Parkrun to delete runners’ statistics as it prepares to double down in records row

Parkrun in Bushy Park - Parkrun to delete runners' statistics as it prepares to double down in records row
Parkrun in Bushy Park - Parkrun to delete runners' statistics as it prepares to double down in records row

Parkrun may delete further statistics from its event websites and move towards an individualised model of results where other participants would have to accept you as a ‘friend’ to see their statistics.

After refusing calls to introduce a ‘sex at birth’ category, Parkrun sparked a backlash earlier this year by removing a raft of data from its web pages, notably various all-time records for different genders and age groups.

A petition to reinstate the statistics has since been signed by almost 26,000 people but, in a meeting with campaigners, Parkrun leaders doubled down on the move and revealed that they were considering further change.

“They have visions for the future of removing the ability to see any other runners’ data and results, and in only being able to see your own individual results as well as event results,” said Mary Taylor, who organised the Parkrun petition. “They envisage Parkrun to have a social aspect where you can ‘befriend’ or ‘follow’ other runners, as you might on Facebook or Strava, and mutual friends could view the statistics of their friends.

“They could see results pages eventually becoming just a list of people, without personal details, such as gender, individual statistics, and with volunteers listed most prominently.”

Parkrun stressed that nothing was imminent but a further move away from comparative to individual statistics is understood to be the ‘direction of travel’, largely in an attempt to counter perceptions that it is a race but also because of issues of data privacy and security.

Campaign groups such as Fair Play For Women had highlighted how some female records were held by transgender women and have been calling for Parkrun to amend its gender self-identification policy. Parkrun say that they are not a sport but a free community event which prioritises inclusion.

Saturday’s meeting with campaigners was attended by the Parkrun founder Paul Sinton-Hewitt and the current chief executive Russ Jefferys. Sinton-Hewitt, said Taylor, described the numbers of signatures to the “petition” as “minuscule” and said that people could go elsewhere if they wanted something different. Taylor believes that it is perfectly possible for Parkrun to maintain its participation emphasis while keeping the statistics that were such a source of motivation and interest for many runners.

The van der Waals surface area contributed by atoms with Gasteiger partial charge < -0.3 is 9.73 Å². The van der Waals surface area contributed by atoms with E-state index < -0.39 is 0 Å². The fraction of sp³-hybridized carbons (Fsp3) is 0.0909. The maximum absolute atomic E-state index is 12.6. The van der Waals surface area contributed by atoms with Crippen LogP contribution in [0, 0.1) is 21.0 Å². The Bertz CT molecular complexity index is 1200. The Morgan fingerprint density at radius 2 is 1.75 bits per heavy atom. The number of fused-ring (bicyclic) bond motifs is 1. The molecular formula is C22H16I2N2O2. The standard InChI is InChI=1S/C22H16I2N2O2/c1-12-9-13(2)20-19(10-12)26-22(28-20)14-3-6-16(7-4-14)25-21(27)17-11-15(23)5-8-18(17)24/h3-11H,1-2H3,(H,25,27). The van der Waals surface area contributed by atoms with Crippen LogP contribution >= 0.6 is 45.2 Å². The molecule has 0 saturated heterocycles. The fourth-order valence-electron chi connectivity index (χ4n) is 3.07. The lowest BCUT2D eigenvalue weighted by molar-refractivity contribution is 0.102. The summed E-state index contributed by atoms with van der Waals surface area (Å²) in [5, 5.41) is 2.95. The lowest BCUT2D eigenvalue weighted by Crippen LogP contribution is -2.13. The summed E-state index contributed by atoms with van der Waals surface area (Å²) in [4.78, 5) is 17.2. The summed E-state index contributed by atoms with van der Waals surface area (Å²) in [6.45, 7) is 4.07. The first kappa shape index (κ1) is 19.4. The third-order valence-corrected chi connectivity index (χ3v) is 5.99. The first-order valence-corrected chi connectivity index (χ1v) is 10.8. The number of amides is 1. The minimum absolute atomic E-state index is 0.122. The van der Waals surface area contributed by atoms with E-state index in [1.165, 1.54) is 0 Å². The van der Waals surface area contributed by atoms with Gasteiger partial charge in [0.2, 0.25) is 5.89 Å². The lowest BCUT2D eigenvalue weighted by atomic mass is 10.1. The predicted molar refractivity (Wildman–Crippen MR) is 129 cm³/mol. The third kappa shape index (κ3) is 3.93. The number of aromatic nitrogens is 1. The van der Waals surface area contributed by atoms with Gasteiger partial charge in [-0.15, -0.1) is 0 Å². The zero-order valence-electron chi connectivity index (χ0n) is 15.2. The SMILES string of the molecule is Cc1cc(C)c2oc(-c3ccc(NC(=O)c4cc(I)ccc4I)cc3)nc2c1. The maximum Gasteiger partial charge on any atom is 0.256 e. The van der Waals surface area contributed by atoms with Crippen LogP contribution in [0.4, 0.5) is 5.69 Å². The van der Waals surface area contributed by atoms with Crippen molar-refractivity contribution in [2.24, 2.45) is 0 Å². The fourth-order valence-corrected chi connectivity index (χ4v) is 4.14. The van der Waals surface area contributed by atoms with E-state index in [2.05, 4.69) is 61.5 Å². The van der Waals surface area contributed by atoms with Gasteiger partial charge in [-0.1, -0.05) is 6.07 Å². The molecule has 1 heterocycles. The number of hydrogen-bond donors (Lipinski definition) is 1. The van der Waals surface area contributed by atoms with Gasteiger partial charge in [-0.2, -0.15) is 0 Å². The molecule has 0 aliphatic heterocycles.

“It was really disappointing that Parkrun show no intention of seeking a way to continue providing the course stats that meant so much to so many,” said Taylor. “Paul conveyed that he has been fighting for 20 years to avoid the consequences of being considered a race…and the fairness for women’s sport [campaign] is one of the current issues.

“It was also disappointing to hear that Parkrun view us as easily replaceable numbers, and is a top-down organisation. It feels very sad that Parkrun do not appear to value us as individuals.

“Our aims have never been to damage Parkrun, but to return the course stats for those who benefited from them. The justification for their removal has always fallen short of adequately supporting the change.”

Parkrun say that they are committed to listening to their community but that they are ultimately a charity overseen by their trustees. There are now nine million registered Parkrun participants at more than 20,000 events around the world.

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